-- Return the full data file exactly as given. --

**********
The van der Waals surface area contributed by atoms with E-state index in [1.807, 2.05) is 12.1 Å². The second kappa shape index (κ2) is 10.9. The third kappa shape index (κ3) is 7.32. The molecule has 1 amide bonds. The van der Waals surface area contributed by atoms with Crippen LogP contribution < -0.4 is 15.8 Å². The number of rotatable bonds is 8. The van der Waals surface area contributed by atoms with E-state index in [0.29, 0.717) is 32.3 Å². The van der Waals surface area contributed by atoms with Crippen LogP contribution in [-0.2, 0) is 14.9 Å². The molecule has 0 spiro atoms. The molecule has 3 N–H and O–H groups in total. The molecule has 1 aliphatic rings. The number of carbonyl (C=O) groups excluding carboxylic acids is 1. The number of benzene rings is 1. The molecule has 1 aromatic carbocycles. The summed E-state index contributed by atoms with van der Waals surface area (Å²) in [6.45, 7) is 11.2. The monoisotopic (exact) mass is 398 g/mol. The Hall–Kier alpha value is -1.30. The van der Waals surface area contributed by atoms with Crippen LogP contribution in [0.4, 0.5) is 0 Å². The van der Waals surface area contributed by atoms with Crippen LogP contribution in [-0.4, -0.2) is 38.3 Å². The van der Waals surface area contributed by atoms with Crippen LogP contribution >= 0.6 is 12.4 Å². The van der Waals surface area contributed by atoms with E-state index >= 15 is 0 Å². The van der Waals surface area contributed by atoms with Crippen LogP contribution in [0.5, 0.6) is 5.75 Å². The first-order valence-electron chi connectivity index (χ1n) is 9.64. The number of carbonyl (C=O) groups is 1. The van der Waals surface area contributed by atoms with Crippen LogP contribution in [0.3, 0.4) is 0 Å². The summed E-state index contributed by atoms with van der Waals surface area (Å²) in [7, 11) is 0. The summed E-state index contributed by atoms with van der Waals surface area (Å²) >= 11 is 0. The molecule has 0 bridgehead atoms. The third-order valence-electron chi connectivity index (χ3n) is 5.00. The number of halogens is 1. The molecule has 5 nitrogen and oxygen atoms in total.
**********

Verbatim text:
The van der Waals surface area contributed by atoms with E-state index in [1.807, 2.05) is 12.1 Å². The second kappa shape index (κ2) is 10.9. The third kappa shape index (κ3) is 7.32. The molecule has 1 amide bonds. The van der Waals surface area contributed by atoms with Crippen LogP contribution < -0.4 is 15.8 Å². The number of rotatable bonds is 8. The van der Waals surface area contributed by atoms with E-state index in [0.29, 0.717) is 32.3 Å². The van der Waals surface area contributed by atoms with Crippen LogP contribution in [-0.2, 0) is 14.9 Å². The molecule has 0 spiro atoms. The molecule has 3 N–H and O–H groups in total. The molecule has 1 aliphatic rings. The number of carbonyl (C=O) groups excluding carboxylic acids is 1. The number of benzene rings is 1. The molecule has 1 aromatic carbocycles. The summed E-state index contributed by atoms with van der Waals surface area (Å²) in [6.45, 7) is 11.2. The monoisotopic (exact) mass is 398 g/mol. The Hall–Kier alpha value is -1.30. The van der Waals surface area contributed by atoms with Crippen LogP contribution in [0.4, 0.5) is 0 Å². The van der Waals surface area contributed by atoms with Crippen LogP contribution in [-0.4, -0.2) is 38.3 Å². The van der Waals surface area contributed by atoms with Crippen LogP contribution >= 0.6 is 12.4 Å². The van der Waals surface area contributed by atoms with E-state index >= 15 is 0 Å². The van der Waals surface area contributed by atoms with Crippen LogP contribution in [0.5, 0.6) is 5.75 Å². The first-order valence-electron chi connectivity index (χ1n) is 9.64. The number of carbonyl (C=O) groups is 1. The van der Waals surface area contributed by atoms with Crippen LogP contribution in [0.3, 0.4) is 0 Å². The summed E-state index contributed by atoms with van der Waals surface area (Å²) in [7, 11) is 0. The summed E-state index contributed by atoms with van der Waals surface area (Å²) >= 11 is 0. The molecule has 0 bridgehead atoms. The third-order valence-electron chi connectivity index (χ3n) is 5.00. The number of halogens is 1. The molecule has 5 nitrogen and oxygen atoms in total.